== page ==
I am a great believer in the idea that ‘the moral rewards of exploring in imagination a defective moral perspective are great: the understanding gained is moral understanding, and a richer moral understanding of the world is itself morally valuable’ (Harold, 2008). Transgressive literature is valuable as it does not seek to destroy boundaries by exceeding them. Rather, it serves to highlight those moral and social lines so that we may probe for where exactly our fears and repulsions lie and to reaffirm them. At no point in "Bonbon House" does sex with a child take place. It is only emulated by consenting adults, but even this parody is enough to make us squirm. Perhaps it is simply the thought of a man physically dominating and entering a smaller creature, who is perceived to be vulnerable, that is at the core of our feelings alongside the question of consent. Or does the symbol of innocence and vulnerability, exemplified by a child, carry over into the image of an adult dressing and acting like a child?
Bonbon House is contained to less than eight thousand words, long enough to push and explore the taboo across the characters but not enough time for a reader to get comfortable. A reader has the chance to become complacent during a novel because by its very nature a novel is written to be a steady hike rather than a sprint. A short story collection of the same volume has the potential to confront and question far more issues across a range of taboos, as well as to be experimental in style and presentation.
In the short story form, caustic language and sharp shocks can be used without losing their effectiveness, which suits bizarre and transgressive literature that is designed to challenge, shock and appal. To gain a potent and memorable reaction, a tight and concise form is the most advantageous whilst also delivering originality. Whilst Fight Club (Palahniuk, 1996) and American Psycho are powerful pieces that generated a stir upon their release, they are still written to accommodate the reader in quieter slumps before rearing up again for another attack.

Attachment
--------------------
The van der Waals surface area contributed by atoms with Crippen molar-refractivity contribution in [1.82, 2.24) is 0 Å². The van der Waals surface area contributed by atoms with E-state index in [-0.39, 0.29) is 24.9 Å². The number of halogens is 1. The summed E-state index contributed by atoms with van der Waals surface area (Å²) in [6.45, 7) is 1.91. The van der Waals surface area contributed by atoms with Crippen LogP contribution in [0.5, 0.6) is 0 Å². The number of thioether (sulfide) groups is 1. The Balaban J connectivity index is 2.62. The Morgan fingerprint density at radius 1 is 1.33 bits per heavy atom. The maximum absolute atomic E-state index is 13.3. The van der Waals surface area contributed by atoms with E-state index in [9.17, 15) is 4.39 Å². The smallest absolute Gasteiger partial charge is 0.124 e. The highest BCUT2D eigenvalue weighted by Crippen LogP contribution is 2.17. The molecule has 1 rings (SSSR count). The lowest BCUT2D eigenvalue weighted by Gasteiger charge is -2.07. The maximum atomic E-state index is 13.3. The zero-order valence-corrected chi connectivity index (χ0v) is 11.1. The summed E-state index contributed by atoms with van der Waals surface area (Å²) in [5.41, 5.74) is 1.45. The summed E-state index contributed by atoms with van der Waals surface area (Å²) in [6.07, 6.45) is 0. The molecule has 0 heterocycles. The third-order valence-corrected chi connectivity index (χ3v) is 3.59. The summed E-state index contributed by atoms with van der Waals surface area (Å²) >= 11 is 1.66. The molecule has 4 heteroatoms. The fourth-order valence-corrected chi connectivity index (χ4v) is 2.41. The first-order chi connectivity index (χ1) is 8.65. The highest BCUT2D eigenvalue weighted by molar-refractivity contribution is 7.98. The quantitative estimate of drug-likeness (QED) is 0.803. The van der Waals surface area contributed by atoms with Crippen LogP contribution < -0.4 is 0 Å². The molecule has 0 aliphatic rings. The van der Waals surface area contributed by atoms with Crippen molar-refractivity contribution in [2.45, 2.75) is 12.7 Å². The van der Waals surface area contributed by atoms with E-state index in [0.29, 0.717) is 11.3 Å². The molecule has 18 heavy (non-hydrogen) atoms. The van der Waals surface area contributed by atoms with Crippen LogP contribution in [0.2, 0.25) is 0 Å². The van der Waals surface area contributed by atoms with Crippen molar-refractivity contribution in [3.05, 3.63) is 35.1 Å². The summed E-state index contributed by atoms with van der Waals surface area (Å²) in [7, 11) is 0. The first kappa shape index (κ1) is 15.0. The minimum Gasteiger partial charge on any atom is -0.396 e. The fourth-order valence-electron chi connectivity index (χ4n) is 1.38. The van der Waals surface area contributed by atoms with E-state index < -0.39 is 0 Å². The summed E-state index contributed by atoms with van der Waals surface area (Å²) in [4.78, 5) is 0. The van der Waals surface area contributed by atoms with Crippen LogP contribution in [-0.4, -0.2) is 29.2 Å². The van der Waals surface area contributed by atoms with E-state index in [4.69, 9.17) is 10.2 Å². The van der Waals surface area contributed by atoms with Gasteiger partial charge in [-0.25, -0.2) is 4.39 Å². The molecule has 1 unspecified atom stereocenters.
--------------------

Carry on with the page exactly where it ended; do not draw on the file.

We must also note that in reading there is no ‘safe word’ as there is in the fetish community. A closed book and an unresolved story will haunt until completed. In pieces designed to push and evoke, a close and certain end point is as important as the endurance run within the story itself. This brings me to "Tasteless" (from #horrible), the intent of which does not lie in the characters or the story, but in confronting our common desire to look away. It opens with the statement that it will not stop or relent until the story is concluded, and continues to consciously address our self-preserving and denying flinches, demanding the reader’s attention. This juxtaposition between narrative commentary and direct address is a maintained fluctuating dynamic throughout the piece.
Ellis, B.E. American Psycho (NY: Vintage Books, 1991)
Harold, J. “Immoralism and the Valence Constraint” (2008) British Journal of Aesthetics. Vol 48. No 1. January 2008.
Nabokov, V. Lolita (Great Britain: Weidenfield & Nicolson, 1959)
Palahniuk, C. Fight Club (Great Britain: Vintage Books, 1997)